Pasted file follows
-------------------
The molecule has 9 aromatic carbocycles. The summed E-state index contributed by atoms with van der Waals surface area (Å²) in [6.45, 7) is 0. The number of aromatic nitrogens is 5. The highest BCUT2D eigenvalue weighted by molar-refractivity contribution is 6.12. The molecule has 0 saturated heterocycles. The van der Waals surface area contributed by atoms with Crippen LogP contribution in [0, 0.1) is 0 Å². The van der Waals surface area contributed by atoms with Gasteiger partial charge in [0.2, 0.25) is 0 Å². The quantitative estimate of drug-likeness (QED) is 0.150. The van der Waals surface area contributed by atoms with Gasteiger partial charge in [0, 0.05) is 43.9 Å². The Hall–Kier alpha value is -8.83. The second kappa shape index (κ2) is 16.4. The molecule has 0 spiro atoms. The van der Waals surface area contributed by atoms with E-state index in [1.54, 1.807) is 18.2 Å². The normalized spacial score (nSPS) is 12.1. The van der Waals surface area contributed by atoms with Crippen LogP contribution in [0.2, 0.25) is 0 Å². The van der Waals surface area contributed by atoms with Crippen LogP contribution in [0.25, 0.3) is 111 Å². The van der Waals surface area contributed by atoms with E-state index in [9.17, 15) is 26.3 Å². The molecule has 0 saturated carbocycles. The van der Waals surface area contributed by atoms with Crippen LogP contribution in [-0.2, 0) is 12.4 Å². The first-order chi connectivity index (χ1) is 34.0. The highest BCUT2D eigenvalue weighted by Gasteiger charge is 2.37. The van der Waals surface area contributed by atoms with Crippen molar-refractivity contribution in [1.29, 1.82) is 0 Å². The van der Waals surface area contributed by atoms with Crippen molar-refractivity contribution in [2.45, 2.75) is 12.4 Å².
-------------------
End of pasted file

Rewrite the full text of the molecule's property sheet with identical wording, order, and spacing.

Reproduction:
The molecule has 9 aromatic carbocycles. The summed E-state index contributed by atoms with van der Waals surface area (Å²) in [6.45, 7) is 0. The number of aromatic nitrogens is 5. The highest BCUT2D eigenvalue weighted by molar-refractivity contribution is 6.12. The molecule has 0 saturated heterocycles. The van der Waals surface area contributed by atoms with Crippen LogP contribution in [0, 0.1) is 0 Å². The van der Waals surface area contributed by atoms with Gasteiger partial charge in [0.2, 0.25) is 0 Å². The quantitative estimate of drug-likeness (QED) is 0.150. The van der Waals surface area contributed by atoms with Gasteiger partial charge in [0, 0.05) is 43.9 Å². The Hall–Kier alpha value is -8.83. The second kappa shape index (κ2) is 16.4. The molecule has 0 spiro atoms. The van der Waals surface area contributed by atoms with E-state index in [1.54, 1.807) is 18.2 Å². The normalized spacial score (nSPS) is 12.1. The van der Waals surface area contributed by atoms with Crippen LogP contribution in [0.2, 0.25) is 0 Å². The van der Waals surface area contributed by atoms with Crippen LogP contribution in [0.25, 0.3) is 111 Å². The van der Waals surface area contributed by atoms with E-state index in [9.17, 15) is 26.3 Å². The molecule has 0 saturated carbocycles. The van der Waals surface area contributed by atoms with Crippen LogP contribution in [-0.2, 0) is 12.4 Å². The first-order chi connectivity index (χ1) is 34.0. The highest BCUT2D eigenvalue weighted by Gasteiger charge is 2.37. The van der Waals surface area contributed by atoms with Crippen molar-refractivity contribution in [1.29, 1.82) is 0 Å². The van der Waals surface area contributed by atoms with Crippen molar-refractivity contribution in [2.45, 2.75) is 12.4 Å².